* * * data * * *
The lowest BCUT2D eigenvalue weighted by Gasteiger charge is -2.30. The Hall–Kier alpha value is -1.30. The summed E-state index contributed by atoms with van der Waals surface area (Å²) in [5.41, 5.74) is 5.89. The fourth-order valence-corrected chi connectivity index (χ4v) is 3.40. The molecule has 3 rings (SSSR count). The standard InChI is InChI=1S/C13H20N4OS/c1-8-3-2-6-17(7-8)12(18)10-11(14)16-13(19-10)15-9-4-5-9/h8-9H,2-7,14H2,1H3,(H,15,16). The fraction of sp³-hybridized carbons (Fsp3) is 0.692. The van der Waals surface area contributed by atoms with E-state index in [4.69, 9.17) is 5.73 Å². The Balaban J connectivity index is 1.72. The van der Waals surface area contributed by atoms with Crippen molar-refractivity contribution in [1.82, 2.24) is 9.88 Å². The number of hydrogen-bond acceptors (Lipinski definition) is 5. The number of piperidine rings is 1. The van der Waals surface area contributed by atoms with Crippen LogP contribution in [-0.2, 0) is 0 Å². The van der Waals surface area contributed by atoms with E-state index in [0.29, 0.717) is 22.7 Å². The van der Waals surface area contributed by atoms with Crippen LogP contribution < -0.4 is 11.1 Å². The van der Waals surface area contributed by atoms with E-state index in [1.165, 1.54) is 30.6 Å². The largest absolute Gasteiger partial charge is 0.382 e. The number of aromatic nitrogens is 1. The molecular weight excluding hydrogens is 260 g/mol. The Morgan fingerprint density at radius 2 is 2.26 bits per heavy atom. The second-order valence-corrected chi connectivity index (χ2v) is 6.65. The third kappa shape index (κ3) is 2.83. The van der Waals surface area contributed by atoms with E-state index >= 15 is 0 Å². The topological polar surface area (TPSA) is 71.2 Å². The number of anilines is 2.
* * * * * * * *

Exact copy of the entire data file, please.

The lowest BCUT2D eigenvalue weighted by Gasteiger charge is -2.30. The Hall–Kier alpha value is -1.30. The summed E-state index contributed by atoms with van der Waals surface area (Å²) in [5.41, 5.74) is 5.89. The fourth-order valence-corrected chi connectivity index (χ4v) is 3.40. The molecule has 3 rings (SSSR count). The standard InChI is InChI=1S/C13H20N4OS/c1-8-3-2-6-17(7-8)12(18)10-11(14)16-13(19-10)15-9-4-5-9/h8-9H,2-7,14H2,1H3,(H,15,16). The fraction of sp³-hybridized carbons (Fsp3) is 0.692. The van der Waals surface area contributed by atoms with E-state index in [4.69, 9.17) is 5.73 Å². The Balaban J connectivity index is 1.72. The van der Waals surface area contributed by atoms with Crippen molar-refractivity contribution in [1.82, 2.24) is 9.88 Å². The number of hydrogen-bond acceptors (Lipinski definition) is 5. The number of piperidine rings is 1. The van der Waals surface area contributed by atoms with Crippen LogP contribution in [-0.2, 0) is 0 Å². The van der Waals surface area contributed by atoms with E-state index in [0.29, 0.717) is 22.7 Å². The van der Waals surface area contributed by atoms with Crippen LogP contribution < -0.4 is 11.1 Å². The van der Waals surface area contributed by atoms with E-state index in [1.165, 1.54) is 30.6 Å². The largest absolute Gasteiger partial charge is 0.382 e. The number of aromatic nitrogens is 1. The molecular weight excluding hydrogens is 260 g/mol. The Morgan fingerprint density at radius 2 is 2.26 bits per heavy atom. The second-order valence-corrected chi connectivity index (χ2v) is 6.65. The third kappa shape index (κ3) is 2.83. The van der Waals surface area contributed by atoms with E-state index >= 15 is 0 Å². The topological polar surface area (TPSA) is 71.2 Å². The number of anilines is 2.